I have to admit that this helped make some of my more feeble attempts more entertaining when I gained a gold death medal for asphyxiating, trapping, impaling, or electrocuting countless minions.  There is a strategy involved in maintaining the delicate balance between each of these methods for scoring a high score.  I found myself trying to race through incredibly difficult areas to gain a better time bonus and avoid losing the high multiplier I had gained in a previous area.  Some other times I would wait for the multiplier timer to run out to secure a large number of points.  The point multiplier is safe as long as at least one swarmite survives. Running your swarm over blue blobs placed at several locations on each level will replenish the swarm’s numbers.  The trick is to get at least one swarmite to the next blob.  The player earns points and increases the point multiplier as long as they continue to pick up DNA or strategically sacrifice swarmites.  If the player is not able to gain points for a certain amount of time the multiplier stops and any boosts any points earned for that section of the game.  If you lose all of your swarmites you must start again from the closest check point and lose all the points earned from that section of the game and the multiplier starts over again.

My frustration peaked every time I gained multiplier over 25x only to fall victim to tragic circumstance.  Losing every last swarmite along with the hard won multiplier was the cause for several anguished cries and many unpleasant expletives.  This is a true old school platformer that will challenge the hardcore gamer and anger those of lesser skill.  The skills one needs to execute special swarm moves like a speed boost, jumping as a unit, huddling, spreading out, climbing on each other to create a column, throwing bombs, or busting open boxes are taught using informative giant billboards at key points in each level.  The graphics are very well done and very helpful.  Most levels are a barely contained frenzy where I used my swarm’s skills at a crazy pace as I attempted to control the chaos.  There is no rest for the wicked and this game proves it.  I found myself laughing wildly even as I cursed my bad luck.

Players must rely on skill, strategy, and a bit of outright luck to successfully get at least one swarmite to the end of each level.  There are also several lit up pads that reward players for running over them with a minimum number of swarmites.  They may force you to backtrack through the level to grab bonus DNA or challenge you to grab them using challenging techniques (long leaps or high jumps).  This game is definitely geared towards the ultra-competitive gamer.  The levels are extremely challenging and there is a major focus on leaderboards which encourages fierce competition between friends.  Each level is filled with extreme danger in many forms.  There is fire, electricity, gas, traps, saws, lasers, explosions, strange beasties and even a couple boss battles.  There is even a level of complete darkness that forces the players to carry a lightning bug to help find their way.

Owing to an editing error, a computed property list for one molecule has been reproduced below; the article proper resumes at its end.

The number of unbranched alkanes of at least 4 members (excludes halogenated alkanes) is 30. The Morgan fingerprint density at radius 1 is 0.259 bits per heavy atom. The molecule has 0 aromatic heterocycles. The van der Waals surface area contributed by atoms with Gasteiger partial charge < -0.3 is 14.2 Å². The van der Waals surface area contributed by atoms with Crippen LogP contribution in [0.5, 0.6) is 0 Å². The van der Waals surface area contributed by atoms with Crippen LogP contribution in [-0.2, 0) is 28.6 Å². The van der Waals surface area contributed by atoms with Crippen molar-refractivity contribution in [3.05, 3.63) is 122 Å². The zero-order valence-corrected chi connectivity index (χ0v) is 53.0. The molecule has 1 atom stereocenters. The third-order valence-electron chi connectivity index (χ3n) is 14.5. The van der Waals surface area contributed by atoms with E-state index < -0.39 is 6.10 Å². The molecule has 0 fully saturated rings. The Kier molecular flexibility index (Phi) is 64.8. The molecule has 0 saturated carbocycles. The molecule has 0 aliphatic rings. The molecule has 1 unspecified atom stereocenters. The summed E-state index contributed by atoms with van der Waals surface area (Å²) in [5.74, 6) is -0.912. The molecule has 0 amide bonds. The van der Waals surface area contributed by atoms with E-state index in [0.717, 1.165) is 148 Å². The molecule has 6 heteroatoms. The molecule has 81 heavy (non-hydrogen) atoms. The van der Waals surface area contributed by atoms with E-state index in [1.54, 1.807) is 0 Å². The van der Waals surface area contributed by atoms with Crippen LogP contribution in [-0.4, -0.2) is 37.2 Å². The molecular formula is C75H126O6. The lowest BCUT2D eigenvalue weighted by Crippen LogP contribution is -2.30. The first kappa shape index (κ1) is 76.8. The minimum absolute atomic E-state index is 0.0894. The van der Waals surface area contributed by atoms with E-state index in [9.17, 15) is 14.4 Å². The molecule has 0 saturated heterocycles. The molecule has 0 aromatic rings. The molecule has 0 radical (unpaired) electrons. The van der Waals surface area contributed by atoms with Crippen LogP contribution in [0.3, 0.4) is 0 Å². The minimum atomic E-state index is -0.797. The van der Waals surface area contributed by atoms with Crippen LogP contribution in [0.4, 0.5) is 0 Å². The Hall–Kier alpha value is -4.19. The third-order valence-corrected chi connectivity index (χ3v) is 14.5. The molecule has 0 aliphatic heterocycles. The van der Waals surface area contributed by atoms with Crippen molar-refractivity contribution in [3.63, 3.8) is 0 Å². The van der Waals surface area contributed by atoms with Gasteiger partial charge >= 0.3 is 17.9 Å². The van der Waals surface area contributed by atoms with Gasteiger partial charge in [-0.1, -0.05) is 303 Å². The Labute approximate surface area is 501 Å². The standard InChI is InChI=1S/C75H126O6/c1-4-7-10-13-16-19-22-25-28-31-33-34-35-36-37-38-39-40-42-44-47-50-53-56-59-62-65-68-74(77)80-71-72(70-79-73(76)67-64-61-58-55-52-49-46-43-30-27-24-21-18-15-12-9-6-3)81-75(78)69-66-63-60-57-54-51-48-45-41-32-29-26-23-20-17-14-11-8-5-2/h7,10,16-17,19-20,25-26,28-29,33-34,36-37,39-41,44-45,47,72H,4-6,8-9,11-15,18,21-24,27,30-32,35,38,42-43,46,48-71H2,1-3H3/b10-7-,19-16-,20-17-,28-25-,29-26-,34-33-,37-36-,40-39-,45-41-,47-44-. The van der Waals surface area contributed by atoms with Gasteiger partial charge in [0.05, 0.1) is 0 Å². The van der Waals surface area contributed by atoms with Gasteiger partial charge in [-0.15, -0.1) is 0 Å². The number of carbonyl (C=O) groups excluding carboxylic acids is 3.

I do love Hothead’s quirky humor and the premise for this game is very interesting.  The death medal rewards allowed me to enjoy my less than stellar performances and the graphics are really well done.  They use the same stylistic action comic design found in the DeathSpank series.  The only hardship for me is the lack of any difficulty settings to allow the lesser skilled to enjoy later levels of the game.  The game is adrenaline-inducing frantic fun and does provide a lot of entertaining moments but I would appreciate a little forgiveness on the score requirements needed to unlock later levels.  There are only so many times I want to play the same exact level before I want to move on.  I have to admit that the high degree of difficulty did have me doing my happy dance after the successful completion of a level.  Sadly I did not dance as often as I would have liked.

A copy of Swarm was provided to The Married Gamers for review and evaluation.

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Author: Melisa Snyder View all posts by